The relationship of social class and other variables to parental acceptance among foster parents

UNCG Author/Contributor (non-UNCG co-authors, if there are any, appear on document)
Miriam Ruth Aberg (Creator)
The University of North Carolina at Greensboro (UNCG )
Web Site:
Hyman Rodman

Abstract: The purpose of the present study was to investigate the relationship of social class and other characteristics of foster parents to the parental acceptance of foster children. Foster parents involved in a larger study were asked to complete the Family Information Questionnaire (FIQ) and the Porter Parental Acceptance Scale (PPAS). Demographic data and an acceptance score were obtained for 79 subjects. It was hypothesized that middle-class foster parents would score significantly higher on the PPAS than lower-class foster parents. The results indicated that there was not a significant social class difference in parental acceptance among this sample of foster parents. Sex, education level, and length of marriage were also found not to be significantly discriminating of parental acceptance. Results from a stepwise multiple regression analysis indicated that social class contributed slightly to the explanation of the variance of parental acceptance. Four variables indicative of familiarity with child care explained the majority of the explained variance of parental acceptance. Sex of the parent was also entered into the regression equation indicating that foster mothers scored higher on the PPAS than foster fathers.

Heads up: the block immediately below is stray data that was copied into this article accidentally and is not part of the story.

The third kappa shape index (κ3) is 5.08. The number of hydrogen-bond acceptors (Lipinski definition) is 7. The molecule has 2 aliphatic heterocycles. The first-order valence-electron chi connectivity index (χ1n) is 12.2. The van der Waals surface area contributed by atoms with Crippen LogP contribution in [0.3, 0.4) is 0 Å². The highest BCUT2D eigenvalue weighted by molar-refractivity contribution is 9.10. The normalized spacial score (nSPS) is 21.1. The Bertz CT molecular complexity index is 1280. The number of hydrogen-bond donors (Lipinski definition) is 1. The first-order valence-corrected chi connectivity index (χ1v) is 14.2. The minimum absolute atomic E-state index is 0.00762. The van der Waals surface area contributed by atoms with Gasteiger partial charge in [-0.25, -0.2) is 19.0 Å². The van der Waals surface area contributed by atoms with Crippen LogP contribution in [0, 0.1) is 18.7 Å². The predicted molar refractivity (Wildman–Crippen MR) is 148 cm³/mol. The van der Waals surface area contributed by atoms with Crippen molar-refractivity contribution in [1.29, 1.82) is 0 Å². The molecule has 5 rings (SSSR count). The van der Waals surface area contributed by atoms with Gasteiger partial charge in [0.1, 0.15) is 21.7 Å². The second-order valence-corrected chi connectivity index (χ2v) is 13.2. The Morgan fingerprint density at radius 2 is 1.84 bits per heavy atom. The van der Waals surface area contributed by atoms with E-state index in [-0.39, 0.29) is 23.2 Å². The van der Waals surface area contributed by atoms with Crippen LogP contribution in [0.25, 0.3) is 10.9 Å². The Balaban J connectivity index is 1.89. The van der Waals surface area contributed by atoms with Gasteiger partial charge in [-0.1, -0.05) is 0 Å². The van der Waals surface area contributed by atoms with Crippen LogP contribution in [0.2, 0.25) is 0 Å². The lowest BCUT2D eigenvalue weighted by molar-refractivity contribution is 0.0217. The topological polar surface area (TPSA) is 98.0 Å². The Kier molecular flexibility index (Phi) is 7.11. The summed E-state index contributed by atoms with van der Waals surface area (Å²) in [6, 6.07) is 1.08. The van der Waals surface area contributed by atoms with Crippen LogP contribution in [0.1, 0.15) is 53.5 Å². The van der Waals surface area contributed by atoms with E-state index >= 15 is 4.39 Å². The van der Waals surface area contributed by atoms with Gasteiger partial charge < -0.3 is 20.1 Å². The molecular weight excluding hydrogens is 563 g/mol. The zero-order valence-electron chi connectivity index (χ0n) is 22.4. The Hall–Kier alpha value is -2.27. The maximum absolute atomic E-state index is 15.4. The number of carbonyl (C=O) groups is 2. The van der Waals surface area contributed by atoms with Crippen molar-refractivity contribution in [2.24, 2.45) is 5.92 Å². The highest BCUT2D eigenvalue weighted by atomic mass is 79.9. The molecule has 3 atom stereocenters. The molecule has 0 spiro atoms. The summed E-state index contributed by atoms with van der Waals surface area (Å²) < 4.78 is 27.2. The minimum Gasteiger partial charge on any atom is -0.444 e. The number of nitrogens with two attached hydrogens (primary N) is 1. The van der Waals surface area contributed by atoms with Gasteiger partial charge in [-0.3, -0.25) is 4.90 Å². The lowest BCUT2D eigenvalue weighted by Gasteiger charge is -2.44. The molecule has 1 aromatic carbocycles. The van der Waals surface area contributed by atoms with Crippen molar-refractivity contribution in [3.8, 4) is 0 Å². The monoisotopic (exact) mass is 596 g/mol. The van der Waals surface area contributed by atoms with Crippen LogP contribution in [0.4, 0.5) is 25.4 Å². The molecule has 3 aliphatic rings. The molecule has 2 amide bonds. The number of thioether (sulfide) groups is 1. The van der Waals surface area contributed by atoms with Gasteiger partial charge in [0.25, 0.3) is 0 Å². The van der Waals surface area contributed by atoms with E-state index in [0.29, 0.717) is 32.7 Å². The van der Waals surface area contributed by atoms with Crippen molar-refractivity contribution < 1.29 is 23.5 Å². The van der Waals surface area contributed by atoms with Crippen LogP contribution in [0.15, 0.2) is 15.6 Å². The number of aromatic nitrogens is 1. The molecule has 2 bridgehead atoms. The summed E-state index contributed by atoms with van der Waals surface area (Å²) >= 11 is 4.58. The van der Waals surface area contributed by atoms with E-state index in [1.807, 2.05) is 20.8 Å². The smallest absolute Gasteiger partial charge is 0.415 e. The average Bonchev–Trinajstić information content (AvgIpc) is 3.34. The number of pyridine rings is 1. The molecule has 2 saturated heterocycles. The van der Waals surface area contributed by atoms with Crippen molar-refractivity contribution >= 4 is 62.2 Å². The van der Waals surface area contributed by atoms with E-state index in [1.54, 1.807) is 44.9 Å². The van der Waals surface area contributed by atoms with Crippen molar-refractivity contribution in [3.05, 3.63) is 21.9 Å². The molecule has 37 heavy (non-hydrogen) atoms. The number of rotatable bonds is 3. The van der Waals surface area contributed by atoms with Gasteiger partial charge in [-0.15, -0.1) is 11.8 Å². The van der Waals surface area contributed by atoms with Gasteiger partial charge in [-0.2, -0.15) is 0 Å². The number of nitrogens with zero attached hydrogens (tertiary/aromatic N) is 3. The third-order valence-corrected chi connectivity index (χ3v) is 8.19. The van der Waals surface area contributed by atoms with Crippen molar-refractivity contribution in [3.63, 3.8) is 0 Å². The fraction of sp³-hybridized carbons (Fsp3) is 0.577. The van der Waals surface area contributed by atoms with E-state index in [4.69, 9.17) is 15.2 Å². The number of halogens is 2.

Additional Information

Language: English
Date: 1977

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